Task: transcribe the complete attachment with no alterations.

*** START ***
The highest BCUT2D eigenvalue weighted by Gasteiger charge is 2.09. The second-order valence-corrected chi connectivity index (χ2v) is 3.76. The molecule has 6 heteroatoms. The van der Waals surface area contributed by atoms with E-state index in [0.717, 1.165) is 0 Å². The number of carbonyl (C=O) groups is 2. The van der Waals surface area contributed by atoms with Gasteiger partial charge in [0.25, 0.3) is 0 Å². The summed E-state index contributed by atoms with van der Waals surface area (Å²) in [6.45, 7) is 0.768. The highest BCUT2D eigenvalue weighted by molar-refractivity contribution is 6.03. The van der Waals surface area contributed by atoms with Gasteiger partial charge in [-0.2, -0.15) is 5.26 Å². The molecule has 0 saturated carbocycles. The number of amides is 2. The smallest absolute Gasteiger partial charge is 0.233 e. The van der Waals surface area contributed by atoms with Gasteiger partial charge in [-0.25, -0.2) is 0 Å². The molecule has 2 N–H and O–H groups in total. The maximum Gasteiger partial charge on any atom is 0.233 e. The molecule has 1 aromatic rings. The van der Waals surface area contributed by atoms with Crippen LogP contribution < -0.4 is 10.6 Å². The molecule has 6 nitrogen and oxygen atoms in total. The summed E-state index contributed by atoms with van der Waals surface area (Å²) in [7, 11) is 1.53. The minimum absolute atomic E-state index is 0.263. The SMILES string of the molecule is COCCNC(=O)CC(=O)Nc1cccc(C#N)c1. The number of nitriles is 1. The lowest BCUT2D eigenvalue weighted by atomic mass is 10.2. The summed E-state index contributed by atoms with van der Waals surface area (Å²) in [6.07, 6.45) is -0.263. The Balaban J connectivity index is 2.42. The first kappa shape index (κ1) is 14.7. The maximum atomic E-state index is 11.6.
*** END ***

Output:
The highest BCUT2D eigenvalue weighted by Gasteiger charge is 2.09. The second-order valence-corrected chi connectivity index (χ2v) is 3.76. The molecule has 6 heteroatoms. The van der Waals surface area contributed by atoms with E-state index in [0.717, 1.165) is 0 Å². The number of carbonyl (C=O) groups is 2. The van der Waals surface area contributed by atoms with Gasteiger partial charge in [0.25, 0.3) is 0 Å². The summed E-state index contributed by atoms with van der Waals surface area (Å²) in [6.45, 7) is 0.768. The highest BCUT2D eigenvalue weighted by molar-refractivity contribution is 6.03. The van der Waals surface area contributed by atoms with Gasteiger partial charge in [-0.2, -0.15) is 5.26 Å². The molecule has 0 saturated carbocycles. The number of amides is 2. The smallest absolute Gasteiger partial charge is 0.233 e. The van der Waals surface area contributed by atoms with Gasteiger partial charge in [-0.25, -0.2) is 0 Å². The molecule has 2 N–H and O–H groups in total. The maximum Gasteiger partial charge on any atom is 0.233 e. The molecule has 1 aromatic rings. The van der Waals surface area contributed by atoms with Crippen LogP contribution < -0.4 is 10.6 Å². The molecule has 6 nitrogen and oxygen atoms in total. The summed E-state index contributed by atoms with van der Waals surface area (Å²) in [7, 11) is 1.53. The minimum absolute atomic E-state index is 0.263. The SMILES string of the molecule is COCCNC(=O)CC(=O)Nc1cccc(C#N)c1. The number of nitriles is 1. The lowest BCUT2D eigenvalue weighted by atomic mass is 10.2. The summed E-state index contributed by atoms with van der Waals surface area (Å²) in [6.07, 6.45) is -0.263. The Balaban J connectivity index is 2.42. The first kappa shape index (κ1) is 14.7. The maximum atomic E-state index is 11.6.